“This saga of bad luck and good company is a wry, scary, heartfelt ode to the traverses we have to make in life when we’re at the end of our rope and there’s no net below us.” —ELLEWhen Hattie’s moody boyfriend dumps her in Paris, she returns home to find that her sister Min is in the psych ward again. Freaked out by the prospect of becoming a surrogate mother to Min’s kids, Logan and Thebes, Hattie decides to take them in the family van to find their father, last heard to be running an idiosyncratic art gallery in South Dakota. What ensues is a remarkable journey across America, as aunt and kids–through chaos as diverse as their personalities–discover one another to be both far crazier and far more normal than any of them thought.
The Flying Troutmans
List Price: $16.95
MIRIAM TOEWS is the author of seven novels: All My Puny Sorrows, Summer of My Amazing Luck, A Boy of Good Breeding, A Complicated Kindness, The Flying Troutmans, Irma Voth, and Women Talking, and one work of nonfiction, Swing Low: A Life. She is a winner of the Governor General's Award for Fiction, the Libris Award for Fiction Book of the Year, the Rogers Writers' Trust Fiction Prize, and the Writers Trust Marian Engel/Timothy Findley Award. She lives in Toronto.
A New York Times Editors' Choice selection
A Slate Book Review Favorite Books of the Year selection
A Boston Globe 'Best Fiction of 2014' Pick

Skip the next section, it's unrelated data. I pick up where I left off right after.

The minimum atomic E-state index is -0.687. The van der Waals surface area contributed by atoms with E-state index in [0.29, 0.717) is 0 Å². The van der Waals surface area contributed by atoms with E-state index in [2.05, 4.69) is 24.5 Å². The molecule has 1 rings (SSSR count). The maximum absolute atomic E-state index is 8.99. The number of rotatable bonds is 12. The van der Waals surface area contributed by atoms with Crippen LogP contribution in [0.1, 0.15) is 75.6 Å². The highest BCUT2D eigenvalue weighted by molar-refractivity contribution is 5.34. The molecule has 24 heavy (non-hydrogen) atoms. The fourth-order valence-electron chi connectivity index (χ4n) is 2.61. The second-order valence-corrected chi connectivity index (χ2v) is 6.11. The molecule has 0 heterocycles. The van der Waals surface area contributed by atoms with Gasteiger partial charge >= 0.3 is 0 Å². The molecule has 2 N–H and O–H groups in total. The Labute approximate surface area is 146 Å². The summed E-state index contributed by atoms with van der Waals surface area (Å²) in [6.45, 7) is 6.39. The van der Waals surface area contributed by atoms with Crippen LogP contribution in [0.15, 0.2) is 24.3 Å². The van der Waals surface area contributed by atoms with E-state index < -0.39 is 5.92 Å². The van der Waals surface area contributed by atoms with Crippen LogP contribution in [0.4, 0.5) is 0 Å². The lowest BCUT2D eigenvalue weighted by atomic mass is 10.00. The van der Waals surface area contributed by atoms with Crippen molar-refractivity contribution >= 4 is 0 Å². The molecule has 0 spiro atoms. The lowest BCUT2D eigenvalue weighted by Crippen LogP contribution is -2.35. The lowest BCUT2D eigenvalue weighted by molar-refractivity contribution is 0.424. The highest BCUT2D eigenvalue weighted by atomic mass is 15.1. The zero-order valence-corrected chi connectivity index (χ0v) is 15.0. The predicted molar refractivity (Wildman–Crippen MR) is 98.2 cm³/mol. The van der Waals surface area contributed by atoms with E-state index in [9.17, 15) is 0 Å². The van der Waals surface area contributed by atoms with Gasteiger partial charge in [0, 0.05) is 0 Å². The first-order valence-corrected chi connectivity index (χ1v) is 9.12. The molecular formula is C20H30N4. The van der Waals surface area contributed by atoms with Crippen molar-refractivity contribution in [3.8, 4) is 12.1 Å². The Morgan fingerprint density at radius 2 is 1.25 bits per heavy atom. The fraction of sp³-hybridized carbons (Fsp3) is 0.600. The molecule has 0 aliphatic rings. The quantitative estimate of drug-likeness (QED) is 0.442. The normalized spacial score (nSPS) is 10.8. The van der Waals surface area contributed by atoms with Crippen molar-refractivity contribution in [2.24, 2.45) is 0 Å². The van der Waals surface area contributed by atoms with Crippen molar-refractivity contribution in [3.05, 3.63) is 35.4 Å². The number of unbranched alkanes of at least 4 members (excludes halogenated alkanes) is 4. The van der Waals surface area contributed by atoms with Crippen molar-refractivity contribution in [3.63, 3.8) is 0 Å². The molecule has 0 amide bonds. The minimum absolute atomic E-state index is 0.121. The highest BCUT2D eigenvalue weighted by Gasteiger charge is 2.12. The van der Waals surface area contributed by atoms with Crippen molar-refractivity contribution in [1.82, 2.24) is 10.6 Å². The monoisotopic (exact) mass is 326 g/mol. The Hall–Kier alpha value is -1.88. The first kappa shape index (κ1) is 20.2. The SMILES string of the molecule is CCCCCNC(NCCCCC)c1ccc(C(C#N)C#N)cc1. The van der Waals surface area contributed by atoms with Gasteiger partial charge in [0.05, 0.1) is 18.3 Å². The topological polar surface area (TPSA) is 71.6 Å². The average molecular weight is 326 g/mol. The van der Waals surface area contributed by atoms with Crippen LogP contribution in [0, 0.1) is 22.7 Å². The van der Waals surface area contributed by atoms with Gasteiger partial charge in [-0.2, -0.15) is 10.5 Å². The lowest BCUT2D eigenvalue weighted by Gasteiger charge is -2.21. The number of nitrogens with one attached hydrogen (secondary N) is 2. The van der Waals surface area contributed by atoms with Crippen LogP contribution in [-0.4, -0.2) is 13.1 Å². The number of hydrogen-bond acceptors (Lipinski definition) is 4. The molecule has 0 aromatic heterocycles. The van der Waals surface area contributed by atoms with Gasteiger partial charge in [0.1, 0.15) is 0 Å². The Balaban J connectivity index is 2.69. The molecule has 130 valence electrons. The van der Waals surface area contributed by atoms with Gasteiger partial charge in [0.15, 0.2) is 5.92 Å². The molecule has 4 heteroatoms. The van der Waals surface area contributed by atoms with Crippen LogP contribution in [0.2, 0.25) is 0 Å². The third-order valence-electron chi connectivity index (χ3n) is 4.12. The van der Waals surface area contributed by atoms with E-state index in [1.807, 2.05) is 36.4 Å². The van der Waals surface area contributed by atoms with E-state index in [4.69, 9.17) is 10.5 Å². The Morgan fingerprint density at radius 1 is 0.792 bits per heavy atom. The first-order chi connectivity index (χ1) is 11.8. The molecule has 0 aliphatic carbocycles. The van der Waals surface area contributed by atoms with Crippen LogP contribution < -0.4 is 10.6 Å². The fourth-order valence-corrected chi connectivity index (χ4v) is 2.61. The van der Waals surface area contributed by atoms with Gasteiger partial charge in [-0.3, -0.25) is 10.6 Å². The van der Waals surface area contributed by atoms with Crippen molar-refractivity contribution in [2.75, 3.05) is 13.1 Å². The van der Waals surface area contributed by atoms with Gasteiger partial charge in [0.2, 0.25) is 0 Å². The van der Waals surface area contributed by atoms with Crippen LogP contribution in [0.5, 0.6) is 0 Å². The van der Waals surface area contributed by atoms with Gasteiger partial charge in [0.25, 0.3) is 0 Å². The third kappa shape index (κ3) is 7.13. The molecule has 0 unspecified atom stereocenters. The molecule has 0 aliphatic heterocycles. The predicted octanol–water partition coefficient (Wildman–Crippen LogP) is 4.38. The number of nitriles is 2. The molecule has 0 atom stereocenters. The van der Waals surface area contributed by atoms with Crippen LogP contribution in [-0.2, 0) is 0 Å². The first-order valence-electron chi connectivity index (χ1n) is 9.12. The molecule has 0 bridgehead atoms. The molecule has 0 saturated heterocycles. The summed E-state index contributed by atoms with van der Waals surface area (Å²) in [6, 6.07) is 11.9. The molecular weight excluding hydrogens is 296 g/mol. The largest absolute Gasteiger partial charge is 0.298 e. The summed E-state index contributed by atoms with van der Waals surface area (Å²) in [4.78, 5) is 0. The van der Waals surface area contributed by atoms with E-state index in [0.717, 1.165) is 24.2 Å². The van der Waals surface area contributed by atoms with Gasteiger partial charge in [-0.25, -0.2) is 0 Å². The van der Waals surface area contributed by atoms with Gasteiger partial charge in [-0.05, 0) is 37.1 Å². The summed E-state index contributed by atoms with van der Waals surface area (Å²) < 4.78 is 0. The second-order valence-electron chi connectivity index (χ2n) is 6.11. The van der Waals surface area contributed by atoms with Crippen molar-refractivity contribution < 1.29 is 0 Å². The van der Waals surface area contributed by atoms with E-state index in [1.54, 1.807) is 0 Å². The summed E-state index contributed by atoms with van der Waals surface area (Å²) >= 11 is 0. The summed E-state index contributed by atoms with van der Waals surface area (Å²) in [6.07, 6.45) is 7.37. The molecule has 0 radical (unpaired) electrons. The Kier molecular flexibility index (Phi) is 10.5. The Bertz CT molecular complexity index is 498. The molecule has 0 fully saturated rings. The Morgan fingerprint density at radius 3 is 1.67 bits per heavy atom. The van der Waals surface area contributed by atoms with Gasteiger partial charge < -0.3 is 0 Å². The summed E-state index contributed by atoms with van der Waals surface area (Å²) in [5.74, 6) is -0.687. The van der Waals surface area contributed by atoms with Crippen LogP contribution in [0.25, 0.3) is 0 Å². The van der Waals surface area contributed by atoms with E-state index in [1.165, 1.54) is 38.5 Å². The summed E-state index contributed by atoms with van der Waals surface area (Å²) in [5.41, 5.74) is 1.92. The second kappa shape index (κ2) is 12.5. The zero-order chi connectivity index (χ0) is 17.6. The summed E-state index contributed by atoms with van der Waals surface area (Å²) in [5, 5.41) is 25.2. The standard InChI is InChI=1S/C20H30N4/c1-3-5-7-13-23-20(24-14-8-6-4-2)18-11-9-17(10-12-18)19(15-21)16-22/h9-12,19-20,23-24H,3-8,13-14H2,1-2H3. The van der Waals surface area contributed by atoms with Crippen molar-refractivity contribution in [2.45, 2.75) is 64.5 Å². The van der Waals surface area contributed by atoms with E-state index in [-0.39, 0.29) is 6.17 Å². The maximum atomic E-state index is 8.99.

One of Ms. Magazine's Great Reads for Fall 2014 "Irresistible . . . its intelligence, its honesty and, above all, its compassion provide a kind of existential balm--a comfort not unlike the sort you might find by opening a bottle of wine and having a long conversation with (yes, really) a true friend." --Curtis Sittenfeld, The New York Times Book Review "In the crucible of [Miriam Toews'] genius, tears and laughter are ground into some magical elixir that seems like the essence of life." --Ron Charles, The Washington Post "[A] wrenchingly honest, darkly funny novel. (Grade: A)" --Entertainment Weekly "Touching and unexpectedly humorous." --Marie Claire "[T]he heartbreaking, valiant, very funny . . ." --Chicago Tribune "A harrowing and often very funny novel . . . Every page yields a surprise, a laugh, or a line that will make your breath catch in your throat." --Dan Kois, Slate "As jagged and ripped open as a freshly torn heart." --The Boston Globe "All My Puny Sorrows by Miriam Toews: The premise of Toews's sixth novel, released to critical acclaim in Canada earlier this year, is simple and devastating: there are two adult sisters, and one of them wants to die. She's a wildly successful and in-demand concert pianist, but she longs for self-annihilation. It's a premise that could easily be grindingly unbearable, but Toews is a writer of considerable subtlety and grace, with a gift for bringing flashes of lightness, even humor, to the darkest of tales." --The Millions "A touching tribute and a captivating novel." --BUST "Heartbreaking." --Bustle "Funny and irresistibly warm . . ." --BuzzFeed "[A] sad, wise, often funny and very good novel." --Milwaukee Journal Sentinel "All My Puny Sorrows is a bittersweet story about those who survive and those who can't fight the current." --Minneapolis Star Tribune "Toews is an extraordinarily gifted writer, with unsentimental compassion for her people and an honest understanding of their past, the tectonic shifts of their present and variables of their future." --The Globe and Mail "Bold, brash and big-hearted . . . Toews writes from the point of view of Yoli, whose interior monologue reads like a cross between David Foster Wallace and Robin Williams if both were, in fact, a 40-something Mennonite woman with authority issues. She's a smart aleck with heart, a philosopher with a comic's timing." --The Dallas Morning News "Sisters should always want what is best for each other, but what if what one sister really wants is to end her life? This is the dilemma Yoli faces when her ethereal sister, Elf, attempts suicide . . . Despite the topic, this is not a dark novel. In fact, its gloom comes in the form of dark humor, and Toews does a wonderful job with her characters, none of whom are perfect, which makes them all the more real. It requires a talented author to take a serious subject and write such an engaging, enjoyable work." --Library Journal (Starred Review) "[A] triumph in its depiction of the love the sisters share." --Publishers Weekly (Starred Review) "[A] masterful, original investigation into love, loss and survival." --Kirkus Reviews (Starred Review) "Toews writes with a sharp and piercing eye, offering characters and descriptions which are so odd and yet so spot-on that the reader has to laugh, albeit reluctantly." --Booklist "[Miriam Toews] has a wry, funny voice that is the readers' steady companion. She also has an eye for the absurd and a perfect tragicomedic timing in delivery." --Christian Century Praise for Irma Voth " . . . endearingly odd and affecting . . . [Toews] writes with an instinctive grasp of the adolescent point of view." --Maria Russo, New York Times Book Review "The wryly funny title character keeps the story poignant." --USA Today "A strong and skillful novel . . . a parable of redemption, a powerful theme . . . that leaves the reader with a comforting glow of hope." --Annie Proulx, Financial Times "Funny and skilfully drawn, this novel shows the real appeal of tales set in unknown communities: that underneath the unfamiliar surfaces are the exact same people--a teenage girl trying to find out who she is and how to live, driven by familiar dreams and desires, and the same need for security, love and some sense of fulfilment." --The Guardian "A witty and thoughtful coming-of-age story . . . A novel about parenthood and sisterhood, and about redefining those relationships as people grow . . . it succeeds tremendously." --The Washington Independent Review of Books "Toews . . . combines an intimate coming-of-age tale with picaresque and extremely effective prose." --Publishers Weekly "Simultaneously poignant and humorous . . . perfectly captures this young woman's attempt to find her niche in a world so different from that in which she was raised . . . Toews's unique voice shines." --Booklist "A literary novel marked by charm, wit and an original approach to language." --Kirkus Reviews Praise for A Complicated Kindness The Governor General's Literary Award "Brilliant . . . there is beauty and compassion in [Toews'] portrayal of Nomi's struggle." --New York Times Book Review "Offering incisive reflections on life, death and Lou Reed, the black-sheep Nomi is clearly wise beyond her years, and her voice is unique. the road to anywhere else may be rough for her, but her angst-ridden journey is unforgettable." --People Magazine "A darkly funny and provocative novel." --O, the Oprah Magazine "A scathing, bittersweet and twistedly funny novel." --Seattle Times "Why the compulsion to laugh so often and so heartily when reading A Complicated Kindness? That's the book's mystery and its miracle. Has any of our novelists ever married, so brilliantly, the funny--and I mean posture-damaging, shoulder-heaving, threaten-the-grip-of-gravity-on-recently-ingested-food brand of funny--and the desperately sad --that would be the three-ply-tissue, insufficient-to-the-day, who-knew-I-had-this-much-snot-in-me brand of sad? I don't think so." --The Globe and Mail "Truly wonderful . . . A Complicated Kindness is . . . one of the year's exuberant reads. Toews recreates the stultifying world of an exasperated Mennonite teenager in a small town where nothing happens with mesmerizing authenticity . . . Toews seduces the reader with her tenderness, astute observation and piquant humour. But then she turns the laughs she's engendered in the reader like a knife." --Toronto Star "There have been a lot of Holden Caulfield knockoffs since 1951, but few authors have been as successful as J.D. Salinger in channeling adolescent angst in a way that's as charming as it is profound. Miriam Toews hits that elusive mark with her new novel. In fact, A Complicated Kindness just may be a future classic in its own right." --Philadelphia Inquirer "Miriam Toews, the award winning Canadian author, embodies Nomi's voice with such an authentic and manic charm that it's hard not to fall in love with her . . . A Complicated Kindness captures the struggles of a family and its individuals in a fresh, wondrous style. Despite this complexity of family tensions, much of A Complicated Kindness is pleasantly plotless. The looseness of Nomi's worldview, the sometimes blurry nonfocus of it, the unexpected sideways humor, make this book the beautiful and bitter little masterpiece it is." --The Believer "Who says novels aren't political? A Complicated Kindness by Canadian Miriam Toews, is the story of a wise, funny, unhappy teenager whose family is destroyed by fundamentalist Christianity." --New York Post "A Complicated Kindness is just that: funny and strange, spellbinding and heartbreaking, this novel is a complicated kindness from a terrifically talented writer." --Gail Anderson-Dargatz, author of The Spawning Grounds "It is a complicated kindness indeed that gives us this book. Miriam Toews has written a novel shot through with aching sadness, the spectre of loss, and unexpected humor. You want to reach inside and save 16-year-old Nomi Nickel, send her the money for a plane ticket to New York, get her a cab to CBGB's on the Bowery and somehow introduce her to Lou Reed. It might seem an odd metaphor to use about someone who has authored such a vivid, anguished indictment of religious fundamentalism, but Miriam Toews writes like an angel." --David Rakoff, author of Fraud "The narrator of this novel, Nomi Nickel, is wonderful. She scrapes away the appearances in her small town and offers what she finds in a voice that is wry, vulnerable, sacrilegious and, best of all, devastatingly funny. This is Miriam Toews at her best." --David Bergen, author of The Case of Lena S. "Bold, tender and intelligent, this is a clear-eyed exploration of belief and belonging, and the irresistible urge to escape both." --Publishers Weekly "Although Nomi's story is depressing, her wry observations reflect normal adolescent angst leavened with a distinctly parochial irreverence. Teens with real issues as well as those who would benefit by realizing that they don't have it so bad will find sadness and hope in Nomi's thoughtful musings and root for her survival. The story is a metaphor for those torn between a present lack of fulfillment and the fear of moving toward the unfamiliar-in other words, growing up." --School Library Journal "Toews captures the spurts and lurches of adolescent growth in a tale as crude and fresh as its subject matter." --Kirkus Reviews Praise for Swing Low: A Life "The magic of Swing Low is that Toews makes a life that looked ordinary, even grindingly so, seem exalted." --Maria Russo, New York Times Book Review "Audacious, original and profoundly moving . . . A deeply affecting work . . . This is a document for the living, and its virtues are more than literary; healing is a likely outcome of a book imbued with the righteous anger, compassion and humanity of Swing Low." --The Globe and Mail "Toews' novelistic skills (the award-winning comic novels Summer of My Amazing Luck and A Boy of Good Breeding) are richly apparent in her evocative characterizations and in the deft drama of the narrative . . . A profoundly affecting book." --Toronto Star " . . . Toews offers a touching memoir." --Publishers Weekly "Manic depression, or bipolar disorder, is commonly characterized by hyperactive highs and extreme lows, the latter sometimes leading to suicide. One day Canadian Melvin Toews got out of bed, dressed, and headed out the door. He sat or knelt at a train track and waited for the train, which eventually came. A lifetime of manic depression with no real treatment may have led him to that sad end. How he may have come to that point was the question that prompted his daughter to write her father's "memoir." Using in part her father's writings, Miriam Toews chronicles her father's life effectively "in his own words." His strict Mennonite community and upbringing may have led to a life in which he had to endure his illness without treatment, and for a time he was successful. Both his work as an elementary-school teacher and his dedication to building the perfect home masked his problem for a while. When he was finally hospitalized, it probably was too late to help him cope with his illness." --Marlene Chamberlain, Booklist Praise for Summer of My Amazing Luck "A comic take on what initially appears a most improbable topic for humour . . . it works." --The Globe and Mail "Toews, author of A Complicated Kindness (2004), offers a mellow summer interlude that allows readers to revel in the not-so-simple pleasures of small-town life, and consider what matters most." --Danise Hoover, Booklist "The novel offers a humorous look at the absurdities of the Canadian welfare system while unwinding the intricacies of a sticky-sweet friendship." --Publishers Weekly Praise for A Boy of Good Breeding The McNally Robinson Book of the Year Award "...it's hard to read these charming tall tales and not root for the young Miriam Toews." --New York Times "A Boy of Good Breeding caught me at the throat, made me laugh and weep with sad-sweet joy . . . [The characters ] get under your skin, and finally, it seems, into your very blood, where they quicken the heart . . . Tonic for the spirit: a charming, deeply moving, unerringly human story, perfectly shaped and beautifully told." --The Globe and Mail "Reading [Toews ] is like climbing into a fizzy bath of lunatic humour . . . Buried in the mysteries of parenthood, love and death are at least a couple of home truths." --Toronto Star "An earnest, sweet-tempered narrative." --Kirkus Reviews "[A] sweet, funny novel full of memorable, picaresque characters and unexpected drama." --Publishers Weekly